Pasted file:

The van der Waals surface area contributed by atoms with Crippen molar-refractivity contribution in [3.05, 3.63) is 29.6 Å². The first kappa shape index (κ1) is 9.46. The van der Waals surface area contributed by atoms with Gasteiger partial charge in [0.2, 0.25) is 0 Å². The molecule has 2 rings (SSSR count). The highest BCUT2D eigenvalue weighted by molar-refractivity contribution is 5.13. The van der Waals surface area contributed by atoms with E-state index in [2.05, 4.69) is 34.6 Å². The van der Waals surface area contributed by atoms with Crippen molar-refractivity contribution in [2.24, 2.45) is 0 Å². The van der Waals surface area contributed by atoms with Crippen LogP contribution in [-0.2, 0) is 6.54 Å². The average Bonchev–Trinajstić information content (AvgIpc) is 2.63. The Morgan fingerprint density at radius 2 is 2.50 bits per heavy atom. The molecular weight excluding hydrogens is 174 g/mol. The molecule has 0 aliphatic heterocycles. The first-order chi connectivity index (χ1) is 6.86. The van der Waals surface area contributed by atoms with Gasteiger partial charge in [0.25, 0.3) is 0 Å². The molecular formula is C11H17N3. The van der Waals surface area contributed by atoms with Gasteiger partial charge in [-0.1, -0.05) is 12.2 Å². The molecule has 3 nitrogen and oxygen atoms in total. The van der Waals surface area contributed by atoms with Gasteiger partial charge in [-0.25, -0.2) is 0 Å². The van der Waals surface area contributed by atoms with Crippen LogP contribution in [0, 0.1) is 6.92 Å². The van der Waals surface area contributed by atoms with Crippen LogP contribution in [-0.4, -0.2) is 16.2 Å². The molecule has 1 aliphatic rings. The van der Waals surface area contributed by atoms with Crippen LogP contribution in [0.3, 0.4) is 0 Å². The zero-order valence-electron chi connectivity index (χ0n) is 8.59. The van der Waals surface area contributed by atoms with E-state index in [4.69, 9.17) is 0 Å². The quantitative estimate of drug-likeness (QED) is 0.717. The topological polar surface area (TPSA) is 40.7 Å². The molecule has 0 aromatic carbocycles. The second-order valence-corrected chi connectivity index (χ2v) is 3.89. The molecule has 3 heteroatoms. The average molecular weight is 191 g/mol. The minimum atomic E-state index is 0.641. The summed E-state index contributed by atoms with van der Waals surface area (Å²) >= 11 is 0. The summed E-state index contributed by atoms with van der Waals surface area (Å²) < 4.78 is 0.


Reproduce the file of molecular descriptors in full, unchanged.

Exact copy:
The van der Waals surface area contributed by atoms with Crippen molar-refractivity contribution in [3.05, 3.63) is 29.6 Å². The first kappa shape index (κ1) is 9.46. The van der Waals surface area contributed by atoms with Gasteiger partial charge in [0.2, 0.25) is 0 Å². The molecule has 2 rings (SSSR count). The highest BCUT2D eigenvalue weighted by molar-refractivity contribution is 5.13. The van der Waals surface area contributed by atoms with E-state index in [2.05, 4.69) is 34.6 Å². The van der Waals surface area contributed by atoms with Crippen molar-refractivity contribution in [2.24, 2.45) is 0 Å². The van der Waals surface area contributed by atoms with Crippen LogP contribution in [-0.2, 0) is 6.54 Å². The average Bonchev–Trinajstić information content (AvgIpc) is 2.63. The Morgan fingerprint density at radius 2 is 2.50 bits per heavy atom. The molecular weight excluding hydrogens is 174 g/mol. The molecule has 0 aliphatic heterocycles. The first-order chi connectivity index (χ1) is 6.86. The van der Waals surface area contributed by atoms with Gasteiger partial charge in [0.25, 0.3) is 0 Å². The molecular formula is C11H17N3. The van der Waals surface area contributed by atoms with Gasteiger partial charge in [-0.1, -0.05) is 12.2 Å². The molecule has 3 nitrogen and oxygen atoms in total. The van der Waals surface area contributed by atoms with Gasteiger partial charge in [-0.25, -0.2) is 0 Å². The van der Waals surface area contributed by atoms with Crippen LogP contribution in [0, 0.1) is 6.92 Å². The van der Waals surface area contributed by atoms with Crippen LogP contribution in [-0.4, -0.2) is 16.2 Å². The molecule has 1 aliphatic rings. The van der Waals surface area contributed by atoms with Crippen LogP contribution in [0.3, 0.4) is 0 Å². The zero-order valence-electron chi connectivity index (χ0n) is 8.59. The van der Waals surface area contributed by atoms with E-state index in [4.69, 9.17) is 0 Å². The quantitative estimate of drug-likeness (QED) is 0.717. The topological polar surface area (TPSA) is 40.7 Å². The molecule has 0 aromatic carbocycles. The second-order valence-corrected chi connectivity index (χ2v) is 3.89. The molecule has 3 heteroatoms. The average molecular weight is 191 g/mol. The minimum atomic E-state index is 0.641. The summed E-state index contributed by atoms with van der Waals surface area (Å²) >= 11 is 0. The summed E-state index contributed by atoms with van der Waals surface area (Å²) < 4.78 is 0.